A journalist at This is Money / Mail Online is working on a piece about smaller regional building societies and when/why borrowers should consider getting a mortgage with one. They're appearing at/near the top of a lot of the rates tables at the moment which is unusual - eg:
Family BS 2.44% £1,349 fee (2 year)
Skipton BS 2.74%, no fee (2 year)
Skipton BS, 2.69%, no fee (5 year)
Yorkshire BS 2.45%, £1,495 fee (2 year)
Yorkshire BS 2.69%, no fee (2 year)
Cambridge BS 2.54%, £199 fee (2 year)
Leeds BS 2.71%, no fee (2 year)
Leeds BS, 2.58%, no fee (5 year)
Yorkshire BS, 2.55%, £1,495 fee (5 year)
Cambridge BS, 2.69%, £199 fee (5 year)
Ipswich BS 2.45%, £1,358 fee (2 year)
Yorkshire BS 2.74%, no fee (2 year)
Yorkshire BS 2.70%, £245 fee (2 year)
Furness BS, 2.99%, £250 cashback (2 year)
The Nottingham 2.82%, £999 fee (2 year)
Skipton BS 3.08%, no fee (2 year)
Skipton BS, 3.31%, £1,000 cashback (5 year)
I think a lot of borrowers might not consider one of these lenders, especially if they're not using a broker, as they might not have heard of them of prefer to stick with a well-known high street name. So I'm looking to explain:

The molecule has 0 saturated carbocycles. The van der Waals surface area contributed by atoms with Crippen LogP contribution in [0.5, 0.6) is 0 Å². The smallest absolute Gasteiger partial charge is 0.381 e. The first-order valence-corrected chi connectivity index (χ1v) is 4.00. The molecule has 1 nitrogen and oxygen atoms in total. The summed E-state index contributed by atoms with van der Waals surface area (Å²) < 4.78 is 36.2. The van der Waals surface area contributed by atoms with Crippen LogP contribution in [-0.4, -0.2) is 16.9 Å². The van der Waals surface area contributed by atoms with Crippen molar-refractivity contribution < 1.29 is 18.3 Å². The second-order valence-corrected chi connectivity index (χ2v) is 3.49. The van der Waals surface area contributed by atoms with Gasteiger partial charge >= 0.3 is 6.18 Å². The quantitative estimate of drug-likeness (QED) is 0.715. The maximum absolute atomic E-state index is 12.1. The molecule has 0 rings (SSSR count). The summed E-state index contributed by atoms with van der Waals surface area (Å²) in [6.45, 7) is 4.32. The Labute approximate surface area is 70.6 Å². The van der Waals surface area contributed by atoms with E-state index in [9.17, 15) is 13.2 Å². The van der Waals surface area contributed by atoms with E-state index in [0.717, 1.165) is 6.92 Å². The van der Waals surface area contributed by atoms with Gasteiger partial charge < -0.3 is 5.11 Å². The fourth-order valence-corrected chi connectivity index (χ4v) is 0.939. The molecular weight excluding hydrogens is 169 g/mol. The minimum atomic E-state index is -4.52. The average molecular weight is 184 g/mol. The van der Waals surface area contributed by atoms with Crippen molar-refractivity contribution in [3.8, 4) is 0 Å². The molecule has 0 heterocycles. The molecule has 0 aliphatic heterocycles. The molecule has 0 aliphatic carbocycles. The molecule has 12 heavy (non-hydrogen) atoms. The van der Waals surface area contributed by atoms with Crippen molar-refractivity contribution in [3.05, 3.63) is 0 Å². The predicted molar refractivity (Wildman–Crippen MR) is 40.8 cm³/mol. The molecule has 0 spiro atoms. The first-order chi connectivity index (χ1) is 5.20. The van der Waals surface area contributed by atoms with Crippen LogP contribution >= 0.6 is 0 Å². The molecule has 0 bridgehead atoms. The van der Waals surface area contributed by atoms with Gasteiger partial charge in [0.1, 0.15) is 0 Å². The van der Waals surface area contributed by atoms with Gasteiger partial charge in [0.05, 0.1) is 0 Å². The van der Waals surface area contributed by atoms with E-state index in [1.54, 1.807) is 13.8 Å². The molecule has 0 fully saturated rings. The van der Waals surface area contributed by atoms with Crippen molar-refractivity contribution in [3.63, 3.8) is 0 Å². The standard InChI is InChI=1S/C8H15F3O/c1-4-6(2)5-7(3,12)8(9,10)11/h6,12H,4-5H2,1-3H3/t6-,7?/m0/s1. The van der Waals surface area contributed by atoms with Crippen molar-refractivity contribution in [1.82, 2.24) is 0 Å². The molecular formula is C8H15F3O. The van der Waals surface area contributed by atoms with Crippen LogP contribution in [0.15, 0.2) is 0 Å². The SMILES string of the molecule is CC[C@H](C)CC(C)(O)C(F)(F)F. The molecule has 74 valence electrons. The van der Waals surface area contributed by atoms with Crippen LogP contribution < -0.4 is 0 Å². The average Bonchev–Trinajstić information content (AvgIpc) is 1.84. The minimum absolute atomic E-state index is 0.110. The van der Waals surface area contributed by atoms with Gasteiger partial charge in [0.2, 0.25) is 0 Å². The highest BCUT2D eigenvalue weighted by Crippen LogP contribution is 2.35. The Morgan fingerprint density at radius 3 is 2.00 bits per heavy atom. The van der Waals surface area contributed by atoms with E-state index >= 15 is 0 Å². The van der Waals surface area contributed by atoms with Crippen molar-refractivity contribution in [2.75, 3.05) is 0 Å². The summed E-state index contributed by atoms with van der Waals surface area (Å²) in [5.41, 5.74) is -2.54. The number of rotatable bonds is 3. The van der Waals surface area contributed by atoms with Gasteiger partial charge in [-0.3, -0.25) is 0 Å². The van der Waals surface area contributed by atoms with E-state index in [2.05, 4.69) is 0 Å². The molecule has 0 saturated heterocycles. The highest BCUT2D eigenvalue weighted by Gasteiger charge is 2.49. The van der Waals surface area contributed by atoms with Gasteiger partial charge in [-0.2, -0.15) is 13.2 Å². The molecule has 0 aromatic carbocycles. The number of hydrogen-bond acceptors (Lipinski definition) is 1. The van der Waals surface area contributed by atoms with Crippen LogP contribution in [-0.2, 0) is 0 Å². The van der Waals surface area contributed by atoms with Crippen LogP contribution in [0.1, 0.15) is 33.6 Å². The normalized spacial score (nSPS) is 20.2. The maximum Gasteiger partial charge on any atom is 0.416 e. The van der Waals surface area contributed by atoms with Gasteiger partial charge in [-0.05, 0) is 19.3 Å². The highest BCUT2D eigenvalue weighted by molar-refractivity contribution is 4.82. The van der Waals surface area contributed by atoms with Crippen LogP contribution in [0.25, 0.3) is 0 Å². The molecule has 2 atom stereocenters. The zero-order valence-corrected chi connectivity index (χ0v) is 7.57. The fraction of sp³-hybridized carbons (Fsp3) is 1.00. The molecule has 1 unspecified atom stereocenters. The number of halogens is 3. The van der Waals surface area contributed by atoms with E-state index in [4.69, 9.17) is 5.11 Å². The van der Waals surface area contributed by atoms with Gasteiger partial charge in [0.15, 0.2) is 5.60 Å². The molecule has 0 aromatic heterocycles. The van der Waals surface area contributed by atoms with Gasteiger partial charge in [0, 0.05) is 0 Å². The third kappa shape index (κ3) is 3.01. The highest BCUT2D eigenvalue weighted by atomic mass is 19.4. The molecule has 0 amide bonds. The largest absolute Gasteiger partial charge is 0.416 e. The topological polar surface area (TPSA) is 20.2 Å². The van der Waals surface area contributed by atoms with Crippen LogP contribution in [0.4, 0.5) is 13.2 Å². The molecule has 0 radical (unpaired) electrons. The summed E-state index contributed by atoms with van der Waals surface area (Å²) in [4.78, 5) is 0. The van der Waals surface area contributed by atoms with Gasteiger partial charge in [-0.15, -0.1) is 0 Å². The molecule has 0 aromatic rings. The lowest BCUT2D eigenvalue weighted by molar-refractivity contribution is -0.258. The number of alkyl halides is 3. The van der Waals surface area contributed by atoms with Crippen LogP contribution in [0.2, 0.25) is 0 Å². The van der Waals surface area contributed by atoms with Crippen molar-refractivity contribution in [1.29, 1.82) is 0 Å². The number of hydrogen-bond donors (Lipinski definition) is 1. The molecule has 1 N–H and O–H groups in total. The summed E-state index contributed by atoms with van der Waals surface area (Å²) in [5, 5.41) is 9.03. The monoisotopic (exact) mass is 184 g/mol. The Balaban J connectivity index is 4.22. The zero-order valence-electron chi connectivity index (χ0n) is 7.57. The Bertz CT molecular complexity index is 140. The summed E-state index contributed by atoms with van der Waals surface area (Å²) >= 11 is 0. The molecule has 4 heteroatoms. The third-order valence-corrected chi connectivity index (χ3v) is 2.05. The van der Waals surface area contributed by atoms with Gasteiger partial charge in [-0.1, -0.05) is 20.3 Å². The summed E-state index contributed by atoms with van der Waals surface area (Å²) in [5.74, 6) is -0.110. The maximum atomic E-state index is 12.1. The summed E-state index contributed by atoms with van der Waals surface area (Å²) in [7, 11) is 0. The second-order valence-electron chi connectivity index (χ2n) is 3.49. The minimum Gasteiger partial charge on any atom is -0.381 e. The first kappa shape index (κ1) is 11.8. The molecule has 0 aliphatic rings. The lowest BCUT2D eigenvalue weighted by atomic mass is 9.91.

- Why they are suddenly offering better rates than some big banks - how are they able to do this?
- Are there any restrictions on who can get a mortgage with a regional building society - are there any that say you must come from the area?
- What the pros and cons are compared to a big four bank?
And equally, looking at the rates above a lot of the five years are now cheaper than two - we did report on this when the trend first started, but keen to get an update on how widespread it now is and whether it will continue.
Any comments would be appreciated by end of today.